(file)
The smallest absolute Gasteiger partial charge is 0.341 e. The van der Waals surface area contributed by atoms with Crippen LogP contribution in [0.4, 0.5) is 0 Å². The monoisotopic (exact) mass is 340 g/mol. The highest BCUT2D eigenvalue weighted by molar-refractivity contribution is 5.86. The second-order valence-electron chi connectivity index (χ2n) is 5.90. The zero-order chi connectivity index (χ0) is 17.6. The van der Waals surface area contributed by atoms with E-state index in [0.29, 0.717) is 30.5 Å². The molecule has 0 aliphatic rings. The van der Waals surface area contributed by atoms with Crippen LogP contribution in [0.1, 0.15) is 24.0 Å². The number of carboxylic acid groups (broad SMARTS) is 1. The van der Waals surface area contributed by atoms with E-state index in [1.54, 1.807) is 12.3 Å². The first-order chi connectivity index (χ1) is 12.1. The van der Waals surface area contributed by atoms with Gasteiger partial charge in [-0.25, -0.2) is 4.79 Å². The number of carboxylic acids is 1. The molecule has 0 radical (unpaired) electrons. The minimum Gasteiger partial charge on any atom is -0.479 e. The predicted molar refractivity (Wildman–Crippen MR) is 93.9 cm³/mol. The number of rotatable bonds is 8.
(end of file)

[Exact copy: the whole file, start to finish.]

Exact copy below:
The smallest absolute Gasteiger partial charge is 0.341 e. The van der Waals surface area contributed by atoms with Crippen LogP contribution in [0.4, 0.5) is 0 Å². The monoisotopic (exact) mass is 340 g/mol. The highest BCUT2D eigenvalue weighted by molar-refractivity contribution is 5.86. The second-order valence-electron chi connectivity index (χ2n) is 5.90. The zero-order chi connectivity index (χ0) is 17.6. The van der Waals surface area contributed by atoms with E-state index in [0.29, 0.717) is 30.5 Å². The molecule has 0 aliphatic rings. The van der Waals surface area contributed by atoms with Crippen LogP contribution in [0.1, 0.15) is 24.0 Å². The number of carboxylic acid groups (broad SMARTS) is 1. The van der Waals surface area contributed by atoms with E-state index in [1.54, 1.807) is 12.3 Å². The first-order chi connectivity index (χ1) is 12.1. The van der Waals surface area contributed by atoms with Gasteiger partial charge in [-0.25, -0.2) is 4.79 Å². The number of carboxylic acids is 1. The molecule has 0 radical (unpaired) electrons. The minimum Gasteiger partial charge on any atom is -0.479 e. The predicted molar refractivity (Wildman–Crippen MR) is 93.9 cm³/mol. The number of rotatable bonds is 8.